Overview of Tel Aviv

Politics of Tel Aviv

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Tel Aviv is governed by a 31-member city council which is elected every fours years. All Israeli citizens over the age of 18 who have been a Tel Aviv resident for at least a year are eligible to vote in municipal elections. The municipality is responsible for social services, community programmes, public infrastructure, urban planning, tourism and local affairs. Tel Aviv City Hall is located at Rabin Square. Ron Huldai has been the mayor of Tel Aviv since 1998. The international community does not recognise Jerusalem as the Israeli capital so most embassies are in Tel Aviv. The Israeli Ministry of Defence is also located in Tel Aviv.

The Labour Party always tended to be strongest in the north of Tel Aviv, and Likud and other right-wing and religious parties were usually strongest in the south. In the 2006 election however this pattern changed when the new centrist Kadima party gained the majority.

The State of Israel has no formal constitution. Religious Jews at the time of Israel’s creation were opposed the idea of having a document which would have a higher authority than the religious laws of the Torah, Tanakh, Talmud, and Shulkhan Arukh. Israel is a democratic republic with the Prime Minister acting as the head of government. Executive power is exercised by the government, Legislative power wielded by the parliament called the Knesset. The judiciary is independent of the executive and the legislature. The political system of the State of Israel and its main principles are set out in 11 Basic Laws. The Israeli electoral system, inherited from the Yishuv (the Jewish settlement organization at the time of the British Mandate), makes it very difficult for any party to gain a working majority in the Knesset and thus the government is generally formed of a coalition. The Knesset's 120 members are elected by secret ballot to 4-year terms using a system of proportional representation. Suffrage is universal among Israeli citizens aged 18 years and older, but voting is not obligatory. In an attempt at electoral reform in the May 1996 elections Israelis voted for the prime minister directly, but direct election has since been repealed and the former system re-established.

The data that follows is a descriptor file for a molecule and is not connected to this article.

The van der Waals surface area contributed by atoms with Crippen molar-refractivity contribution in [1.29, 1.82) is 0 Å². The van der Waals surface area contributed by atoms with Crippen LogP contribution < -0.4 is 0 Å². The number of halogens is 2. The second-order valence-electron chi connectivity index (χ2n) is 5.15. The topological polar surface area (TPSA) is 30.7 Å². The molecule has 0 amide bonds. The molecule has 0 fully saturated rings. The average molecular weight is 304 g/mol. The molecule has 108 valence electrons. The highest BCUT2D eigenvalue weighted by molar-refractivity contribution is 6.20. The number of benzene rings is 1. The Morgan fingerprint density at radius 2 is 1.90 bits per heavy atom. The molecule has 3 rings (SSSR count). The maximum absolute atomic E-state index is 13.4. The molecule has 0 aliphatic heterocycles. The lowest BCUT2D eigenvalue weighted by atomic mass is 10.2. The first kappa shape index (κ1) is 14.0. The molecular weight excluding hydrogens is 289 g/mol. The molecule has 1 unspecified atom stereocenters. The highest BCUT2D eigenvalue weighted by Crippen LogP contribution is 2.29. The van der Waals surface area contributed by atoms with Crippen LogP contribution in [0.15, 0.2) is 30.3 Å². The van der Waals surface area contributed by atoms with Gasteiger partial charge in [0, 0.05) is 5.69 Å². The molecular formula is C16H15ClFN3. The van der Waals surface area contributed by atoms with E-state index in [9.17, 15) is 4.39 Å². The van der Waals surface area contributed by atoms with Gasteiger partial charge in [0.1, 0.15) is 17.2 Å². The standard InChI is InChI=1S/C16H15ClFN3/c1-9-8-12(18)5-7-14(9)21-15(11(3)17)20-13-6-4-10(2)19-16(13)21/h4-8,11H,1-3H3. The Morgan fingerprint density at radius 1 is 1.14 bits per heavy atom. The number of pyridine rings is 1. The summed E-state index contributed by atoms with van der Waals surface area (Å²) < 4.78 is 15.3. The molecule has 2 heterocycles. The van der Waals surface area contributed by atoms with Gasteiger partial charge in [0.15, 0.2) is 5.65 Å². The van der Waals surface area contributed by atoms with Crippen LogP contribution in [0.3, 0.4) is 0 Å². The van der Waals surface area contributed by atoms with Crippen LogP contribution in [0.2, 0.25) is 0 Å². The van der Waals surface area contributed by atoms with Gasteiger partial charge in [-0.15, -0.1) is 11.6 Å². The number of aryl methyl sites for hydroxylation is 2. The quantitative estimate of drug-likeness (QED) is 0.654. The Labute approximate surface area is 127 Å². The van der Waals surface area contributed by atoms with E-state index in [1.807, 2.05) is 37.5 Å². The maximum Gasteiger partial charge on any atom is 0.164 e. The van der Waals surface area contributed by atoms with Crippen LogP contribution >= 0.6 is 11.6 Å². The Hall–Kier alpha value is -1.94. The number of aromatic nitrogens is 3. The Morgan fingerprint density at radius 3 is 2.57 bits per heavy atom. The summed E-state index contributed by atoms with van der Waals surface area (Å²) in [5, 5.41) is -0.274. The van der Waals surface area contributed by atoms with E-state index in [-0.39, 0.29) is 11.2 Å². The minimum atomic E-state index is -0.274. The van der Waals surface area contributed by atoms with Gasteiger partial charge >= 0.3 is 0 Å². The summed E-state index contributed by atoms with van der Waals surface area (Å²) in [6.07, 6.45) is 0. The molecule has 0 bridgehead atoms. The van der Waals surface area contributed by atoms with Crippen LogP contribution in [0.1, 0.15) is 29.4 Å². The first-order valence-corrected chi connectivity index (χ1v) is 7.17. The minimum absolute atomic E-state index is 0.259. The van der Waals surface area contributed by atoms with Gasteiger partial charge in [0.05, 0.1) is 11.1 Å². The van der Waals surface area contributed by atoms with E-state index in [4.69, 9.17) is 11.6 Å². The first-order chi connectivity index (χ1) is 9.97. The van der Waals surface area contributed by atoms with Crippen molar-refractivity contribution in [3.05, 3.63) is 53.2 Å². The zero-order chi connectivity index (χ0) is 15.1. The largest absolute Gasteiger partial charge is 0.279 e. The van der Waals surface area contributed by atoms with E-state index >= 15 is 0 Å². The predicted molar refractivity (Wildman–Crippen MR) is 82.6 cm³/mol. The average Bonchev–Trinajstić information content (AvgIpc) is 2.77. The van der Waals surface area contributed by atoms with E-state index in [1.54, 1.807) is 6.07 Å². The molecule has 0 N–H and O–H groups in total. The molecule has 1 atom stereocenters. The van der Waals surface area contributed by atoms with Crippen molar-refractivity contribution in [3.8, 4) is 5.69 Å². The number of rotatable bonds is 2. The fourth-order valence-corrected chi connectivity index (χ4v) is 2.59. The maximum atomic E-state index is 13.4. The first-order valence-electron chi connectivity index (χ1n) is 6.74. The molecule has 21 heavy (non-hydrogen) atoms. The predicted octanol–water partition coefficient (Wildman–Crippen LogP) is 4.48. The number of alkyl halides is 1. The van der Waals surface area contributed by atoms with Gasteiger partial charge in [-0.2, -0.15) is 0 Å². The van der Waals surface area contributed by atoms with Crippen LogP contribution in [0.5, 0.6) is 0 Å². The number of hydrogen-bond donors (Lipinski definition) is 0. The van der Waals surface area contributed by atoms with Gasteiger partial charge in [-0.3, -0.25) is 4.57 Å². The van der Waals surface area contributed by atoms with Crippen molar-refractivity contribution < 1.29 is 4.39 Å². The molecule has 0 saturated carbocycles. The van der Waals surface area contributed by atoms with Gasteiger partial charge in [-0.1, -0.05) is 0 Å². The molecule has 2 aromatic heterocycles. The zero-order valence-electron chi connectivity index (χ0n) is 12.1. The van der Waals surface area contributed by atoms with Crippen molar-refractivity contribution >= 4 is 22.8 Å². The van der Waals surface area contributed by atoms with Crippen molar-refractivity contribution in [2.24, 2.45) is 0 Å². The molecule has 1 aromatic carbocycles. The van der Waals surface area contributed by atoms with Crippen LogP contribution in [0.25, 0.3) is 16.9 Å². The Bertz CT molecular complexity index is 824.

The Israeli judicial system consists of Magistrate Courts, which serve as the courts of first instance, District Courts, which are appeal courts but also function as courts of first instance in some cases, and the Supreme Court in Jerusalem. In December 1985 Israel withdrew its acceptance of the jurisdiction of the UN International Court of Justice. Some issues of family law (marriage and divorce in particular) and matters concerning the Jewish status of immigrants may fall under the jurisdiction of religious courts, which are financed and maintained by the state.

Any visitor to Israel will be struck by the huge military presence. Military service is obligatory and armed young soldiers – both men and women – can be seen everywhere in Tel Aviv: in the street, on buses, in shops and cafés.

Update 4/07/2008

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